Bedtime stories make children ask right questions, says Divya Prakash Dubey
It was ‘storybaazi’ in true sense as the bestseller author took the audience to a new high with his magical and mesmerising style of storytelling.
BHUBANESWAR: After back-to-back brainstorming sessions on Odia and English literature at the fifth edition of Odisha Literary Festival, the audience was treated to a refreshing and pleasing session by Divya Prakash Dubey, India’s first ‘Hinglish’ writer.
It was ‘storybaazi’ in true sense as the bestseller author took the audience to a new high with his magical and mesmerising style of storytelling. Bedtime stories are not to make children fall asleep, but to wake them up and make them ready to ask right questions, he said.
‘’Chalo aaj patri pe sikkon ko rakhle, chumbak banale, jo aapnoko khiche...Chalo Aaj mandir main Allah pukare, Chalo Aaj masjid main ghanti bajale...” Dubey left the audience awestruck with these lines.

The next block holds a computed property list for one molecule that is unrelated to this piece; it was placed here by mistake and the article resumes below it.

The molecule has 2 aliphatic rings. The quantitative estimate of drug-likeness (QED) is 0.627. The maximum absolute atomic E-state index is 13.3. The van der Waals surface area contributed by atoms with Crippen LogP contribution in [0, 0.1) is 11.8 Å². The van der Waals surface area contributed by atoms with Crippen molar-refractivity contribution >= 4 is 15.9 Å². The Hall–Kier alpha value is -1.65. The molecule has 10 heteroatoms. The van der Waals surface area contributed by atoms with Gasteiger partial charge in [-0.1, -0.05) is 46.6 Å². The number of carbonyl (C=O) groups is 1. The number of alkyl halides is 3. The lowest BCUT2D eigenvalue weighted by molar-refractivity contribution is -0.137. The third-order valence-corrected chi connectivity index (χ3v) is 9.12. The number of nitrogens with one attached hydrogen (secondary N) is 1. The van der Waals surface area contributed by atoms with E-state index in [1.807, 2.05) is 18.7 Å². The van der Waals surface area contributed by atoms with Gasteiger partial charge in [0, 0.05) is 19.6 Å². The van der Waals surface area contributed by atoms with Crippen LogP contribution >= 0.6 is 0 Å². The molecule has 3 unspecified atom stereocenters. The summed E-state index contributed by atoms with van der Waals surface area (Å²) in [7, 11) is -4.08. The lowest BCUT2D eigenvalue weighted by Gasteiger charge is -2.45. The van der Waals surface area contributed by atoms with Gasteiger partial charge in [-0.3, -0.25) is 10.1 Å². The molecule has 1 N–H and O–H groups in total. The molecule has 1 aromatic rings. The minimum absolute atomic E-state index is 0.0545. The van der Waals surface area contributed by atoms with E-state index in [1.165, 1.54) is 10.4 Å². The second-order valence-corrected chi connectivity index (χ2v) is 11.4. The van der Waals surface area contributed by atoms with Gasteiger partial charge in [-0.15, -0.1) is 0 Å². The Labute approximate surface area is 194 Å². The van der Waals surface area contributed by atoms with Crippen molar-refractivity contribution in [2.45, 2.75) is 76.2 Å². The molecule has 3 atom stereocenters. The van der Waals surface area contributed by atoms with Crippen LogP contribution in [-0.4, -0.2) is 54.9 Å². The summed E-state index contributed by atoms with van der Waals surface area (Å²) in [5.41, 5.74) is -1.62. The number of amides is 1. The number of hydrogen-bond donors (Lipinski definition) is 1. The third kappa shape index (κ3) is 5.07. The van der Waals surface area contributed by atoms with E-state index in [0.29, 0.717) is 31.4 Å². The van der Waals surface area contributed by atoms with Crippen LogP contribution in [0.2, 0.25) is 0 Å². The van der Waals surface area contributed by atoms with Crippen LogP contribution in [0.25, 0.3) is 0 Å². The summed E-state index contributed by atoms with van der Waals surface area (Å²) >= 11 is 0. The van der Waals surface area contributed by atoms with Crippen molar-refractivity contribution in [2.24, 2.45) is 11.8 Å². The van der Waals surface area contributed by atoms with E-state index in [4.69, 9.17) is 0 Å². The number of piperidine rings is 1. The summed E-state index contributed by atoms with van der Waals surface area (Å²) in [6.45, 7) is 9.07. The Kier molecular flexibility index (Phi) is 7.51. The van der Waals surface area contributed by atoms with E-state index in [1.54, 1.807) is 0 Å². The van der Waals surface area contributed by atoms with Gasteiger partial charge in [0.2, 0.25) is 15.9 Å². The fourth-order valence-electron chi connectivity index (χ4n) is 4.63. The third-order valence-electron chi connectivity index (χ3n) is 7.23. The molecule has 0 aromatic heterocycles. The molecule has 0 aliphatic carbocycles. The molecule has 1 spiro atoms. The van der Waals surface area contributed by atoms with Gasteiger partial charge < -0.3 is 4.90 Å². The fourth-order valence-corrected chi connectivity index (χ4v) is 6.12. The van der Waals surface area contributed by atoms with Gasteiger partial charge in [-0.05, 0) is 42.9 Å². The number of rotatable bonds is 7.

He narrated stories on struggles of Indian middle class, teenage love, college days, importance of letters in life, festivals, lost love and a father’s letter to a daughter written with a tinge of emotion.
An engineer from College of Engineering, Roorkee and MBA from Symbiosis Institute of Business Management, Pune, Dubey left the audience in splits with his unique style of storytelling.
Guests listened to him in rapt attention for nearly 45 minutes and enjoyed his nuances as he combined his experience of an engineer and management graduate to connect to the audience. The audience laughed and clapped at every story he narrated in his unique style. Though his storytelling was in Hindi, the subject lines he chose drew spontaneous applause from all age groups.
His stories ignited young hearts even as they went through the memory lane of adults. His classic art of storytelling left the audience spellbound and asking for more.
The author of two bestsellers ‘Masala Chai’ and ‘Terms and Conditions Apply’, Dubey has also authored poems, short stories, radio stories and screenplays.
‘’We need to become a kid to listen stories. We should be thankful to our grandparents who have kept the tradition of storytelling alive today,’’ Dubey said while wrapping up his act.